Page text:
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Medical Homes: More CO Clinics Take a Team Approach to Good Health

Health provider, mother and child. Credit: Brian Clark, courtesy of Colorado Health Foundation.
Health provider, mother and child. Credit: Brian Clark, courtesy of Colorado Health Foundation.
July 29, 2015

DENVER - Coloradans are embracing the "medical home" model for health-care delivery, according to a new report from the Colorado Health Foundation.

In a medical home, the patient is the focus, and doctors - who traditionally play the "starring role" in clinics - become part of a team of professionals, all of whom step in as needed. It's also known as "coordinated care," and Jay Brooke, president and chief executive of the High Plains Community Health Center, said meeting all of a patient's needs is what makes the medical-home approach unique.

"You really serve as the 'spoke of the wheel' for the patient, whether they may need some assistance with food stamps or they may qualify for Medicaid," he said. "Each team has people on that team that knows the community resources."

Colorado ranks 26th nationally for medical homes serving adults and seniors, according to the report. It found that nearly 200 facilities in the state now are officially recognized as medical homes - up from just 17 three years ago - and they serve almost 40 percent of residents.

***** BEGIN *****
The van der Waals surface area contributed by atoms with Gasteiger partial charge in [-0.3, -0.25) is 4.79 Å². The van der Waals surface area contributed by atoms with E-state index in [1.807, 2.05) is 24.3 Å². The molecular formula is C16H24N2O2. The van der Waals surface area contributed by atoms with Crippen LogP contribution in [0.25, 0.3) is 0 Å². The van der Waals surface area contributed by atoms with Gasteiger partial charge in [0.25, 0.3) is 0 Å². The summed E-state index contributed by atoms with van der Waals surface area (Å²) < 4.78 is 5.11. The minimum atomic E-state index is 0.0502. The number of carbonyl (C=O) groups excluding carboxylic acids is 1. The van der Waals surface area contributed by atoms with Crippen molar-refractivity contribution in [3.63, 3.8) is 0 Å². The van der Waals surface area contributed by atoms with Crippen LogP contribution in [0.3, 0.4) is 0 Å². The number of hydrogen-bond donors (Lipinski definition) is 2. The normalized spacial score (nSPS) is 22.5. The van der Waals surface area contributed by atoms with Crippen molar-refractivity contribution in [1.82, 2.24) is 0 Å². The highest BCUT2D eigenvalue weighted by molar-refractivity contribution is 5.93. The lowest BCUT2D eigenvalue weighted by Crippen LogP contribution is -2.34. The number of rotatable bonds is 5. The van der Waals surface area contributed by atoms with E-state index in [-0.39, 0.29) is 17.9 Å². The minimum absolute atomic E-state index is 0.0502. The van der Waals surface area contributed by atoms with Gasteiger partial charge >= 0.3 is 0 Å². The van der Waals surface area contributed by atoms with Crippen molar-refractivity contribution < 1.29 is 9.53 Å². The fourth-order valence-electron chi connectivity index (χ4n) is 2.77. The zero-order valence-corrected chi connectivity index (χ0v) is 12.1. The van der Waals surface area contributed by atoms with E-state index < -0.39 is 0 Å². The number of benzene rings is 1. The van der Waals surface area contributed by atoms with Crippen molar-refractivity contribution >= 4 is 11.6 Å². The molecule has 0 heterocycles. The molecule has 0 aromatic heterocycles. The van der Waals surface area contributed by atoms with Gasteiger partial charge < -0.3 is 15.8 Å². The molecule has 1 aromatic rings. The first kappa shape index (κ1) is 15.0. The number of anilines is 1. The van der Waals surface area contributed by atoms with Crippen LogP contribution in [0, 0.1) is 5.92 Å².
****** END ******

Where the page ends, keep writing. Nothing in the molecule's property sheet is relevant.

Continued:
The report spotlighted a young patient at a medical home in Thornton who saw a pediatrician, a dentist and a behavioral health specialist, all in the same visit. At a facility in Aurora, the report showed how a teen mother can get treatment at the same time her babies receive care. Brooke said the model also means patients don't have to wait days or weeks to get an appointment.

"The team concept, and creating access for patients, really leads to the good patient experience," he said. "We save about 60 percent of our appointments every day for same-day appointments."

The report found significant challenges remain for medical homes, however. Settling on how coordinated care should be paid for, integrating data, and transitioning into a team culture top the list. Despite the challenges, Brooke said, the findings indicate that the model can save money and help patients with chronic health issues at the same time.

The report is online at

Eric Galatas, Public News Service - CO